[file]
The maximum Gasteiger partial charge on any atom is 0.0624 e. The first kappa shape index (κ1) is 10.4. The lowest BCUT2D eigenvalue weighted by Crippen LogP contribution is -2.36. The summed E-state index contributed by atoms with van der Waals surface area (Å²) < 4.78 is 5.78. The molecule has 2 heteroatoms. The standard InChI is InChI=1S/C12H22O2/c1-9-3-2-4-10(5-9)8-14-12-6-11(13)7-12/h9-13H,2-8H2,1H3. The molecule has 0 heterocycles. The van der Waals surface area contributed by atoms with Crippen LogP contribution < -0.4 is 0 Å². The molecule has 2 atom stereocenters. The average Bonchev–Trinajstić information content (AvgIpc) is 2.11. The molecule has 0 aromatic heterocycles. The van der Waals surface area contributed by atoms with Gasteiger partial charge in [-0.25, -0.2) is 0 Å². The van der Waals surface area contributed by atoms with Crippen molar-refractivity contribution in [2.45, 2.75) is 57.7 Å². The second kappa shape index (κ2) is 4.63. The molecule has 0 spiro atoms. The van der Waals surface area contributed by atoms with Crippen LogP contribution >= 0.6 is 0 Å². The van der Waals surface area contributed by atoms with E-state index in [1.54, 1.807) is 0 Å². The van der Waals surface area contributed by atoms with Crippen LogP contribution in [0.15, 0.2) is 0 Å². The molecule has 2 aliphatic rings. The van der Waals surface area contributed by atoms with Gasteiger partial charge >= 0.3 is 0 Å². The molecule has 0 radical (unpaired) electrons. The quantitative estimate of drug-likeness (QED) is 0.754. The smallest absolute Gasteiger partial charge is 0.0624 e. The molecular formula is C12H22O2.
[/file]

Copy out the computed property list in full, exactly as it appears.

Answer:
The maximum Gasteiger partial charge on any atom is 0.0624 e. The first kappa shape index (κ1) is 10.4. The lowest BCUT2D eigenvalue weighted by Crippen LogP contribution is -2.36. The summed E-state index contributed by atoms with van der Waals surface area (Å²) < 4.78 is 5.78. The molecule has 2 heteroatoms. The standard InChI is InChI=1S/C12H22O2/c1-9-3-2-4-10(5-9)8-14-12-6-11(13)7-12/h9-13H,2-8H2,1H3. The molecule has 0 heterocycles. The van der Waals surface area contributed by atoms with Crippen LogP contribution < -0.4 is 0 Å². The molecule has 2 atom stereocenters. The average Bonchev–Trinajstić information content (AvgIpc) is 2.11. The molecule has 0 aromatic heterocycles. The van der Waals surface area contributed by atoms with Gasteiger partial charge in [-0.25, -0.2) is 0 Å². The van der Waals surface area contributed by atoms with Crippen molar-refractivity contribution in [2.45, 2.75) is 57.7 Å². The second kappa shape index (κ2) is 4.63. The molecule has 0 spiro atoms. The van der Waals surface area contributed by atoms with Crippen LogP contribution >= 0.6 is 0 Å². The van der Waals surface area contributed by atoms with E-state index in [1.54, 1.807) is 0 Å². The van der Waals surface area contributed by atoms with Crippen LogP contribution in [0.15, 0.2) is 0 Å². The molecule has 2 aliphatic rings. The van der Waals surface area contributed by atoms with Gasteiger partial charge >= 0.3 is 0 Å². The molecule has 0 radical (unpaired) electrons. The quantitative estimate of drug-likeness (QED) is 0.754. The smallest absolute Gasteiger partial charge is 0.0624 e. The molecular formula is C12H22O2.